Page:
(photo credit: Scimat Scimat via Getty Images)
It is now believed that 84% of our body's immune system function occurs in the intestinal tract, directly driven by our gut bacteria. According to mercola.com, key areas of health affected by the microbiome include:
|credit: Science News for Students; 5-22-2015|
Carrying the implications of current research a little further, it makes evolutionary sense for our bacteria to affect our behavior. Bacteria not only affect our moods, they affect the food we reach for to consume.
When the bacteria is hungry for sugar, we reach for the sugar to feed them. We are carriers for the bacteria. We are their servants. We eat on their behalf, and the food we eat is influenced by the particular mix of bacteria we carry in our guts. "Unfriendly" gut bacteria uniformly prefer a sugary, low-fiber environment. "Friendly" bacteria, on other hand, need a high-fiber environment in which to thrive; eating plant fibers lines our gut with an ideal matrix for the growth of friendly bacteria. Sugar consumption, on the other hand, causes a relative decrease in friendly bacteria and an increase in unfriendly bacteria. The unfriendly bacteria in your gut pressure you to eat sweets so they can survive. No wonder it is so hard to resist sweets! It's your will-power against all of theirs!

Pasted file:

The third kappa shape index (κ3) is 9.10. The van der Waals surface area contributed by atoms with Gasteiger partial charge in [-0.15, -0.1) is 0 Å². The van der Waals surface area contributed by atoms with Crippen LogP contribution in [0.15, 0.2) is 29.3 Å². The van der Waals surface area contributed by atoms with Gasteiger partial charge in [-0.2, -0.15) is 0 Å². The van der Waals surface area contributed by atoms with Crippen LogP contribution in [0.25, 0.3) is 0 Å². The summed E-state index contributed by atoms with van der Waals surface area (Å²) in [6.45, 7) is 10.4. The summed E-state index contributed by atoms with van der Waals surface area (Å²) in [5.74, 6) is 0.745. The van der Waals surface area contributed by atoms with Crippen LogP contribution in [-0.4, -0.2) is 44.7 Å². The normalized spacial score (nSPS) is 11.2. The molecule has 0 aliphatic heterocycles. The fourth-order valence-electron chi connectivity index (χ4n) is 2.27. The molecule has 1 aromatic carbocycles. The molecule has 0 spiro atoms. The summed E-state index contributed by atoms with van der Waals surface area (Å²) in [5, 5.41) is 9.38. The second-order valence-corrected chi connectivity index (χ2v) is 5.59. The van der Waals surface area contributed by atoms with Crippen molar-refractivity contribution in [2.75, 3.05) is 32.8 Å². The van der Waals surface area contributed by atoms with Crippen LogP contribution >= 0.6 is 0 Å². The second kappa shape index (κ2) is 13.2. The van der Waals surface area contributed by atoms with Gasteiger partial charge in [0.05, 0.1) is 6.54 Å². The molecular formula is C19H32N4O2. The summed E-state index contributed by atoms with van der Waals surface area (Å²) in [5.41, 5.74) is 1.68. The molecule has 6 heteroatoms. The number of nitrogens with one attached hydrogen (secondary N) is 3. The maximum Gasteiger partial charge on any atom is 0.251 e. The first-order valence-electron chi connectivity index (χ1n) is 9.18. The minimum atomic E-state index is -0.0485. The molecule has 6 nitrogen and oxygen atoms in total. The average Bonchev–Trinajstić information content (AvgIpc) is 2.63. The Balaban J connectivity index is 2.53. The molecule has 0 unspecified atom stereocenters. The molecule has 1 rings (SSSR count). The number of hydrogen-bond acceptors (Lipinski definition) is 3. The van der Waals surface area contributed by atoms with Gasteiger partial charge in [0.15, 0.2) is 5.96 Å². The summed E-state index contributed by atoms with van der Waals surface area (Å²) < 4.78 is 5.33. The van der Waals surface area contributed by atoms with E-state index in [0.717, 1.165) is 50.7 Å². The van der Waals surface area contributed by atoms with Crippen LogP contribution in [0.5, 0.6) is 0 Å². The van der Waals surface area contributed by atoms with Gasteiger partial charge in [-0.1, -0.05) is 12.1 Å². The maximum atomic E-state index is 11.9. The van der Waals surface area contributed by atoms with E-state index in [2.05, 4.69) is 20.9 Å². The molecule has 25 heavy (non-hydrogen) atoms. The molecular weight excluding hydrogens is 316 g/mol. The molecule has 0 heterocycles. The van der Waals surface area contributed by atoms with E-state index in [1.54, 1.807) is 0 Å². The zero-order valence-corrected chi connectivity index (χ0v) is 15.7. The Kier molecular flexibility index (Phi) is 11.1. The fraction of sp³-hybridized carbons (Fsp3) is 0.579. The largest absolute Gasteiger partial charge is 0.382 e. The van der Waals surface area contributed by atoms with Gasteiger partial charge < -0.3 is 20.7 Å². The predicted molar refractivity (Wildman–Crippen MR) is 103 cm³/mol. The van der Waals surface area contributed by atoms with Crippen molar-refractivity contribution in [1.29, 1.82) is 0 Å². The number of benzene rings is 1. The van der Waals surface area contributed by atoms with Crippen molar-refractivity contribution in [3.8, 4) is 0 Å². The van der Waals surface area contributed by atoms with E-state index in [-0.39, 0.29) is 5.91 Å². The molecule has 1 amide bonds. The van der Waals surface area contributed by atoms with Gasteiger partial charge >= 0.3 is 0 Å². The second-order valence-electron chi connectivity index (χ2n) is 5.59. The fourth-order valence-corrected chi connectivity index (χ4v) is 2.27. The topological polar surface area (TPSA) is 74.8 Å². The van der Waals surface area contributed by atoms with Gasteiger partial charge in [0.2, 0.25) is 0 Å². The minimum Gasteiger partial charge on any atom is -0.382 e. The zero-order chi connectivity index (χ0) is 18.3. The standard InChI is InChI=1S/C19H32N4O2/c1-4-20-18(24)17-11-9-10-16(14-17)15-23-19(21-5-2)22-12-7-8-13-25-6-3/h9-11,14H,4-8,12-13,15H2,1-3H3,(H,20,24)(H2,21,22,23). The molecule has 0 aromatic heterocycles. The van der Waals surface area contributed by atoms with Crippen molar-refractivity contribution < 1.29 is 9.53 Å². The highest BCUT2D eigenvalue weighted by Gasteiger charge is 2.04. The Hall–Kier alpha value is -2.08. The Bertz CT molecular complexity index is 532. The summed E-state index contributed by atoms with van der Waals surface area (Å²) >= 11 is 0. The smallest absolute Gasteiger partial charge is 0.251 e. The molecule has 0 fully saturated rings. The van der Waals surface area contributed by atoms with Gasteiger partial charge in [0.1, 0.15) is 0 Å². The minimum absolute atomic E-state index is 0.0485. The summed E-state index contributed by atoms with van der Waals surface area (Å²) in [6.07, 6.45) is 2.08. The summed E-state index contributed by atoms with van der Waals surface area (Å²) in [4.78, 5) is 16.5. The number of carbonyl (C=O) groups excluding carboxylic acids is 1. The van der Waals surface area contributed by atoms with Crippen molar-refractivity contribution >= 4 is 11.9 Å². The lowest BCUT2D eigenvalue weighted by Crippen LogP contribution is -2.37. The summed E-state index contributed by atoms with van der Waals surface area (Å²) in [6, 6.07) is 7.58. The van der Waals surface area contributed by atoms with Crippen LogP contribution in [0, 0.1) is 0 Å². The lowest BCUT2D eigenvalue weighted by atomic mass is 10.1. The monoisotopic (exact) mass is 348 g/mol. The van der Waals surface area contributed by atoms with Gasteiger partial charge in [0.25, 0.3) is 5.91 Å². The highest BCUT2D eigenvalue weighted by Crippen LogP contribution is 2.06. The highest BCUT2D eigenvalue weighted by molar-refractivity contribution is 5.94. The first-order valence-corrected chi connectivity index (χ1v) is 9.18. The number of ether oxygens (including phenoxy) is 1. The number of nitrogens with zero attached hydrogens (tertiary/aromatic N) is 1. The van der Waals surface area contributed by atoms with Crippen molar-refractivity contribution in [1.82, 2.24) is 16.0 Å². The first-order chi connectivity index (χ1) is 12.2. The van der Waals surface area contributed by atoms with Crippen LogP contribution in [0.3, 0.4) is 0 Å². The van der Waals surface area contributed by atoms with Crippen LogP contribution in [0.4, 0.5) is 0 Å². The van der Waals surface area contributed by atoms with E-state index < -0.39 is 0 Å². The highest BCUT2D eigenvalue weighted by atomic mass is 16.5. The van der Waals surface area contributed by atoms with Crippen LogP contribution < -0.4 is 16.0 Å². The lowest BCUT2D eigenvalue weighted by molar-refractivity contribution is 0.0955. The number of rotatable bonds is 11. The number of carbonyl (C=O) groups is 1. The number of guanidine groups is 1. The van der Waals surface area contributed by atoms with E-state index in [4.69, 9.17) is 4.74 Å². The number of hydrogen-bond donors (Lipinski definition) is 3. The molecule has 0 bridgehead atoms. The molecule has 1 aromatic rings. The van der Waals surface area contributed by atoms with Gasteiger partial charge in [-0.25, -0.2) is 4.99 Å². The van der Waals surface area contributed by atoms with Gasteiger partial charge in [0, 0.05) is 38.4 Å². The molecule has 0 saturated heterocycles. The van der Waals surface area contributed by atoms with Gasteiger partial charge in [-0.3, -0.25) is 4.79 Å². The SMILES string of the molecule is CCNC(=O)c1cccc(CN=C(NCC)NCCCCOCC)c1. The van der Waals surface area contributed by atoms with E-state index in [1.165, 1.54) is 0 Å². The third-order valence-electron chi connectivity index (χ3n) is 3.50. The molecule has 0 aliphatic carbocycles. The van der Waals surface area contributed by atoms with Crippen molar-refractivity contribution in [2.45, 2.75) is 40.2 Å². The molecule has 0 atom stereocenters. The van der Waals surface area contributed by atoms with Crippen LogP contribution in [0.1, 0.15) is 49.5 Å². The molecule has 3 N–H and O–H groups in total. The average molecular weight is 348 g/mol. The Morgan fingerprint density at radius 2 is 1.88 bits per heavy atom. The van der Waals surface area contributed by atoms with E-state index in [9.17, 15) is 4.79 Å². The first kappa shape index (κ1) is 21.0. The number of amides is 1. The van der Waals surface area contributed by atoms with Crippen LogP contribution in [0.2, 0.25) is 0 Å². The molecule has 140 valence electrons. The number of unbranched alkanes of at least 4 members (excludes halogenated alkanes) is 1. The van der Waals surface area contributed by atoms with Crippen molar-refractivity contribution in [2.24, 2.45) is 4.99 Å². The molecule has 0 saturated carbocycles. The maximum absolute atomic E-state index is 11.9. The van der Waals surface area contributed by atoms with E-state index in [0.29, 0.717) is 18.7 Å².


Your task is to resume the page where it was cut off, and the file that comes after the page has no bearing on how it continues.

Toxoplasma gondii, an obligate intracellular human parasite, has a unique cytoskeletal apparatus that is probably used for invading host cells and for parasite replication. Shown here are images of T. gondii constructing daughter scaffolds within the mother cell. Cyan: YFP-α-Tubulin; yellow: mRFP-TgMORN1 (see Hu et al.).
Credit: Image provided by Ke Hu and John Murray.
According to the University of Cornell, "The life cycle of Toxoplasma gondii is complex and involves two types of host—definitive and intermediate. Cats, both wild and domestic, are the only definitive hosts forToxoplasma gondii. This means that the parasite can only produce oocysts (eggs) when infecting a cat. When a cat ingests an infected prey (or other infected raw meat) the parasite is released into the cat’s digestive tract. The organisms then multiply in the wall of the small intestine and produce oocysts during what is known as the intraintestinal infection cycle." (http://www.vet.cornell.edu/fhc/Health_Information/brochure_toxo.cfm)
We know the toxoplasma gondii drive the mice to be eaten by the cats. This is undisputable. This is a clear example of the host organism working on behalf of the bacteria. The Simple Explanation of this phenomenon is that the governing Unit of Consciousness of each hungry bacterial colony, the collective bacterial "hive mind," exerts the influence of their collective will on the host's decision-making mechanism. They carry a big vote, in other words, that may or may not be at odds with the host body's own will.
Would it be entirely out of the realm of possibility for bacteria to have been responsible for human-scale historical trends? How about the bacteria's need for refined sugar driving the slave-trade that labored on their behalf in the sugar plantations? Chew on that one for a while!